It's Sew Trendy

With the concentration of a pool shark lining up a shot, Prilya Pillutla leans over a broad sheet of green fabric, steadies a large pair of scissors and makes a cut.

"It's going to be a wool skirt," the 25-year-old medical student said. "And I got this stuff for just $4 a yard."

Suddenly, sewing has joined knitting as a hobby for 20- and 30-somethings.

How-to books are selling well and instructors say classes are packed with young people from Los Angeles to New York. And stores that stock the tools of the craft - thick spools of knitting yarn to tiny sewing-machine bobbins - are doing brisk business.

"It's very 2003," said Elissa Meyrich, who teaches sewing and knitting five nights a week from a cozy studio in Manhattan's Garment District. "All of a sudden this stuff is cool -- not fuddy-duddy anymore."

The crafts have gained steam in the past year. The sagging economy has dried up fat personal wardrobe budgets and the cable design hit "Trading Spaces" has helped create a new wave of do-it-yourselfers.

Meyrich said her 2½-hour introductory sewing class is overflowing. She teaches it several nights a week for $70. Sales of her book "Sew Fast Sew Easy," which was published last summer, have picked up.

Mattie Kennedy, a 33-year-old executive assistant, took the class after she found a 1950s-era Singer sewing machine at a street side junk sale.

"I never wanted to take home ec in school," she said. "I thought I was going to have to stay home and have babies. But this is so creative."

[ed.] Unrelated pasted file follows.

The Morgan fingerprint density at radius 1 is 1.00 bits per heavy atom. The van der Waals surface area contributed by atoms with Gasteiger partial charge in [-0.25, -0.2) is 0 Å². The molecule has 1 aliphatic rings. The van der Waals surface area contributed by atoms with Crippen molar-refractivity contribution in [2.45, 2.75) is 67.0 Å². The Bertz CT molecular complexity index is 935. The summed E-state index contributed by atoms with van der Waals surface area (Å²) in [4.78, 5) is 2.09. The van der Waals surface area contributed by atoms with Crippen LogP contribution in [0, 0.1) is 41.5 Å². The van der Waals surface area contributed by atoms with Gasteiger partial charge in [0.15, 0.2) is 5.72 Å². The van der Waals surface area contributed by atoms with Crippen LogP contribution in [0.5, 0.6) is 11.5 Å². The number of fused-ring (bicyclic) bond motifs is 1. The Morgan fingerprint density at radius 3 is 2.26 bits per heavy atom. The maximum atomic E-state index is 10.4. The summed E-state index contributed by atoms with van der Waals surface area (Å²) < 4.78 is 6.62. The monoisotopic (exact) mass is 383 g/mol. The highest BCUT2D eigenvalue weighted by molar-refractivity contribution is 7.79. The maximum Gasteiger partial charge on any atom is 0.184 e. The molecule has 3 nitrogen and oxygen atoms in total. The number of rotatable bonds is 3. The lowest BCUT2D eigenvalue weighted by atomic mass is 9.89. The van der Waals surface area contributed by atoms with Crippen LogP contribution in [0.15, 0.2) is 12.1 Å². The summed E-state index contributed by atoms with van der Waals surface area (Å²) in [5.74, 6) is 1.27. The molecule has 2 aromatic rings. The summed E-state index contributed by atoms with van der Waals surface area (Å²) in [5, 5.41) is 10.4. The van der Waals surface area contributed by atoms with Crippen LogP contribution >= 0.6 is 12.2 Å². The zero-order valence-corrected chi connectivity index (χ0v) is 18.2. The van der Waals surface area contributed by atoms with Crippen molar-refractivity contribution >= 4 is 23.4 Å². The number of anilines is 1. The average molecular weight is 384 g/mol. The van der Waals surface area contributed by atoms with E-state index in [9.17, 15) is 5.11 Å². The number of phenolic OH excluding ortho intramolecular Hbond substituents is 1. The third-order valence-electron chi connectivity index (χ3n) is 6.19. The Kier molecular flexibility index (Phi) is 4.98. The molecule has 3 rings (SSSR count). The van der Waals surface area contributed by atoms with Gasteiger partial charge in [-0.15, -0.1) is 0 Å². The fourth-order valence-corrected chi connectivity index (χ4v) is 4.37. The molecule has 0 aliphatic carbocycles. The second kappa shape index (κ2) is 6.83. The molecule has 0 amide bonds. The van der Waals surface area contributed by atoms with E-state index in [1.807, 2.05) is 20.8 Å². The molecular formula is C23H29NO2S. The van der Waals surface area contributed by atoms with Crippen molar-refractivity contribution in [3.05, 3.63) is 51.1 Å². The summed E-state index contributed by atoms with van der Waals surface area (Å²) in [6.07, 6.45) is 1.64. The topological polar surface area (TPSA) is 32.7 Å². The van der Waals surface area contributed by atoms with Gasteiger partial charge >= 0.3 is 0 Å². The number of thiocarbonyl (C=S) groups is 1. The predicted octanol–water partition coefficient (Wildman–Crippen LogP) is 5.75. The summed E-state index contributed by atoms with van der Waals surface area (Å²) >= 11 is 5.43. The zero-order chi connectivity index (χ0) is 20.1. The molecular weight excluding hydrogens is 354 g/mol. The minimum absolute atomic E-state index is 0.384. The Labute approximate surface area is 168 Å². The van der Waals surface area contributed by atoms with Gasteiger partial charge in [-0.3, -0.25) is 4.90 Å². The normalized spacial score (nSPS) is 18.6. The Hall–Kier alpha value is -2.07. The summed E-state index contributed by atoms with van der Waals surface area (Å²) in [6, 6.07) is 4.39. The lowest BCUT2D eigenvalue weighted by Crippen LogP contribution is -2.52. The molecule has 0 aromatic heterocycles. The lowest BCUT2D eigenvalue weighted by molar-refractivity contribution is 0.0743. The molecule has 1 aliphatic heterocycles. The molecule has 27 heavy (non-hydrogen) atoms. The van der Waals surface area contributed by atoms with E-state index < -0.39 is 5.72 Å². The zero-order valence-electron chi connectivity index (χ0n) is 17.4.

With a boost from celebrity enthusiasts that include Julia Roberts and Cameron Diaz, knitting has also turned into more than warm-and-fuzzy scarves doled out at Christmas.

Suss Cousins, who makes custom clothing and costumes for television and movies, said her knitting class in Los Angeles is more popular than ever.

She's determined to make knitting more than a solitary, armchair hobby. She turns it into a social event, serving martinis and homemade dishes on Tuesday nights while her students learn the craft in comfortable, low-slung chairs.

And her students go beyond working up a version of grandma's cable-knit sweater. She teaches them how to knit ponchos, wraps - even knitted cell phone covers.

"They just come in, sit down and relax," she said. "They walk out of there, and they can do something they couldn't do when they entered my store. I love that."

She said her latest clients include actors Sandra Bullock and Katey Sagal.

Cousins traces the renewed popularity directly to Sept. 11, 2001. Since the attacks, she said, people are hungry to make meaningful things with their hands, and to connect with time-honored family traditions.

And she has all the evidence she needs of the new mainstream appeal of sewing and knitting when she looks at the faces of her students. Next week, eight new students will take up needle and yarn. They are all men.

"All of a sudden, I have guys in the classes," she said. "People are so hungry to keep things alive that used to be. It's an old craft, and now it's becoming so popular. It's inspiring."
By Erin McClam